Friday, January 30, 2015

Agent Carter

Whoever did this was thinking 'COSPLAYER'S DREAM'

OH EM GEE Y'ALL!!  If you are not watching this show you are missing out. Not only is the good writing and the story of how S.H.I.E.L.D. came to be,it is a vintage costume dream land!  Lets just take a look at her outfit for Opening Act.  This blue suit with the red hat gives us her in Captain America colors but she's owning it.  She is her own woman and she will kick ass and take names.  Let's look at it in less dramatic lighting. 

Flawless entrance!

You know I was totally taking notes with this scene.  This is a typical post war suit, with the a-line knee length skirt and the tailored jacket WITH BONING.  She's wearing some serious armor under all that. The shoes are pretty spot on too.  Which leads me to one of the opening lines I loved when her roommate says, "You know Peg, there's a big difference between an independent woman and a spinster."

The ever sassy Peggy comes back with "Is it the shoes?".

Well, yes, totally. And this is totally a show to watch with your daughters because it not only gives us a smart, competent, and fashionable woman to look up to it shows how long we've come since then, but I digress. I was cooing over the fashion. Specifically, this dress below:

Spoiler alert, that's not a ring. Also, click to embiggen.
 This is, hands down, one of the most 40's dresses I've seen on this show. I can't tell if it was made or if its real vintage though my money is on the latter. At first glance, or to an untrained eye, this dress looks fairly simple. Keyhole neck detail, puffy sleeves, a-line skirt and so on.  The keyhole was a very popular detail with the mid-40's dresses but its the execution here that drew my attention. The detail is created by having a front seam in the bodice, its then gathered into the collar and a center piece that draws it up into an almost bow like detail.  And the sleeve caps are pleated and pressed.  I'm fairly sure this dress is made from a wool flannel or crepe.  The reason I think its vintage is because of the front seam because most lengths of wool were 35-39" and its post war so a lot of piecing was necessary.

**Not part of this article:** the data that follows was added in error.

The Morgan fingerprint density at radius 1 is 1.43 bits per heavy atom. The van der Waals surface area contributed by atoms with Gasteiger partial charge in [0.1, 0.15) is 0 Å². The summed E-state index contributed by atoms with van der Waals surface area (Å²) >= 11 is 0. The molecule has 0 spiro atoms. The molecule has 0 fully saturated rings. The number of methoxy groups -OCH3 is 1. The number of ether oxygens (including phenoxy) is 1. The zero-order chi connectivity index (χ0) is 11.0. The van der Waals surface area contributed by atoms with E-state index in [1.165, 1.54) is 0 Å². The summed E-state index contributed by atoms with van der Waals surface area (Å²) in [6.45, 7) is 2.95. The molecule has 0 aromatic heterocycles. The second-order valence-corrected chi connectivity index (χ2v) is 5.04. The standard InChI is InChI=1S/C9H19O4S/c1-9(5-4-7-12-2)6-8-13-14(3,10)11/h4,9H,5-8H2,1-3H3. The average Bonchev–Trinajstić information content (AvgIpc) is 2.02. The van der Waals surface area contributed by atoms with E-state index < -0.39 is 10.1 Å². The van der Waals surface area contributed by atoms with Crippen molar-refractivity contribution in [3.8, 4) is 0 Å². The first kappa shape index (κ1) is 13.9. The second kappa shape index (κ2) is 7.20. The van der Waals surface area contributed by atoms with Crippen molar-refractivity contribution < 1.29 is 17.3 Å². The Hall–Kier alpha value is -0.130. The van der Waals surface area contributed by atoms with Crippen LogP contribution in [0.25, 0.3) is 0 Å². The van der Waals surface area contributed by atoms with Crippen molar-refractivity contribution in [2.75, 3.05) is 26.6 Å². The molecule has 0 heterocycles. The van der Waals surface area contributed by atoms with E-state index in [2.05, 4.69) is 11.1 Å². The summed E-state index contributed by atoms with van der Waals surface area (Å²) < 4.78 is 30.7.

I know for a fact I'm going to be trying to recreate this dress, I already have some very similar fabric in my stash.  What about you? Have you watched this show yet? What's your favorite outfit?  Are you inspired to make some 40's fashion?

Tuesday, January 20, 2015

The Mighty Moto

What's up y'all?  Hey, can you believe that its 2015 already?  Where did 2014 year go? The thing about time feeling faster as you get older is so true. This is part of why I've been neglecting this little blog of mine, life is happening and I should probably pay attention. Anyway.

I think this is just resting bitch face.

 I want to share a recent obsession, the motorcycle jacket. I've always loved them but was never able to own one because they were either too expensive or the cheap fashion ones made for models. Models whose thighs are smaller than my biceps because this viking grew up doing heavy labor (rowing, archery, wood chopping, tilling; these things make for lots of upper body mass). So getting my arms into one was basically a NOPE.